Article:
Warming up like this for my everyday runs allows puts me in control of my mind and body. I instinctively know exactly when to exert more energy, effort, and speed.
Warming Up for Speed Training
Careful is the word when you’re training for speed!
You’re going to need a more thorough routine for this type of run because you’re pushing your body harder.
Start out with at least a 5 minute walk, and then work into a jog that would allow for conversation. Jog in this conversational pace for fifteen or twenty minutes before working into a run.
When you build your running speed up very slowly like this, you’re filling your entire muscular and cardiovascular system with oxygen.
This oxygen rich blood will help with clearing out lactic acid as it occurs. After your run, stretching is essential to clear the lactic acid and avoid tired and sore muscles.
After your running, you’ll want to stretch for five to ten minutes.
I find it best to do my stretching routine after the run. The last thing I want to do is stretch cold muscles and wind up with injuries before I get started.
Read about Stretching After A Run for a guide to after running stretches to help with sore muscles.
Warming Up for a Race
On race days, plan on getting on the scene early enough for a proper warm up routine of easy jogging and light stretches.
Try doing 100 meter strides as you end each one at your race pace.
If you look around the race you will see many runners that don’t understand the importance of warming up before a run.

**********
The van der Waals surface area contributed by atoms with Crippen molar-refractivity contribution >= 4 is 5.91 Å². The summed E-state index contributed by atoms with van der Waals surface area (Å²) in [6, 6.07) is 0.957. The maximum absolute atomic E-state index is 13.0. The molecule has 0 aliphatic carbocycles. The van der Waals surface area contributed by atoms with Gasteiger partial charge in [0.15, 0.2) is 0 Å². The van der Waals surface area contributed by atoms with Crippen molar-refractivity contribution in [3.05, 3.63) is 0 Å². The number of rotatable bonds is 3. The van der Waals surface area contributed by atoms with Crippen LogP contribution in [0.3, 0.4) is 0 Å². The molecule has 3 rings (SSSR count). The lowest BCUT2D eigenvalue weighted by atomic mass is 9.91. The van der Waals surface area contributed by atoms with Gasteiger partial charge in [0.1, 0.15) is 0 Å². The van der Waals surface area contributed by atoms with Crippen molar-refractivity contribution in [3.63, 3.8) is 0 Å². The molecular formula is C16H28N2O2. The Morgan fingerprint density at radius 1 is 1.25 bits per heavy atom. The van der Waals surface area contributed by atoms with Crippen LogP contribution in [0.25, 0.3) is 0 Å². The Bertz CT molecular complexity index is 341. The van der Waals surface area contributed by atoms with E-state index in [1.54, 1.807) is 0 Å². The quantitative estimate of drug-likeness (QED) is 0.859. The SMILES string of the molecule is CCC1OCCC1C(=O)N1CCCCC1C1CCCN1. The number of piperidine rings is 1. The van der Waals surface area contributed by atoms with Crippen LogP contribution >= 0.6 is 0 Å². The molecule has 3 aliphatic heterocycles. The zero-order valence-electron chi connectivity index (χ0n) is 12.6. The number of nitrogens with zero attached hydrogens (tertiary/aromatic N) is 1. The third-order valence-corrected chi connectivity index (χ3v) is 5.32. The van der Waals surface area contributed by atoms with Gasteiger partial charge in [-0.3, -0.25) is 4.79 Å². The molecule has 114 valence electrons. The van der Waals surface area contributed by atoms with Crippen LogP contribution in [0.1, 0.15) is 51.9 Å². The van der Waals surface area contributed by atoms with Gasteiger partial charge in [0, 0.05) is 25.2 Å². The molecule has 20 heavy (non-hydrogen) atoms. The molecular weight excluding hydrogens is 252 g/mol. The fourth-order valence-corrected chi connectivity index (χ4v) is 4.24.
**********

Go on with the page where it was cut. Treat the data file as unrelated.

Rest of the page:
And without it, they are risking injury and their ability to perform at peak levels.
Don’t be fooled when it comes to warming up for short races either!
When you’re running a short race, you need to warm up longer and more thoroughly than you would for a longer race.
You need to have your body and mind ready for the gun immediately with short races: There’s no time allotted for easing into your top speed when the course is short.
If you’re doing a 5k race, you’ll want to jog for about 30 minutes, and probably leave 10 minutes for stretching before the starting gun goes off.
When it comes to longer races, like marathons, warming up depends on your own preferences. However, you don’t want to leave out time to warm your muscles and get the blood flowing.
Take about 10 minutes and then do stretches to get your muscles flexible.
Then you’ll be ready to use the first couple of miles of the race to warm up even more as you begin to feel out the course and other runners.
Running on a Treadmill
I know that some of you are running on a treadmill, at least some of the time, and a good warm-up is just as important inside for the treadmill as for outside runs.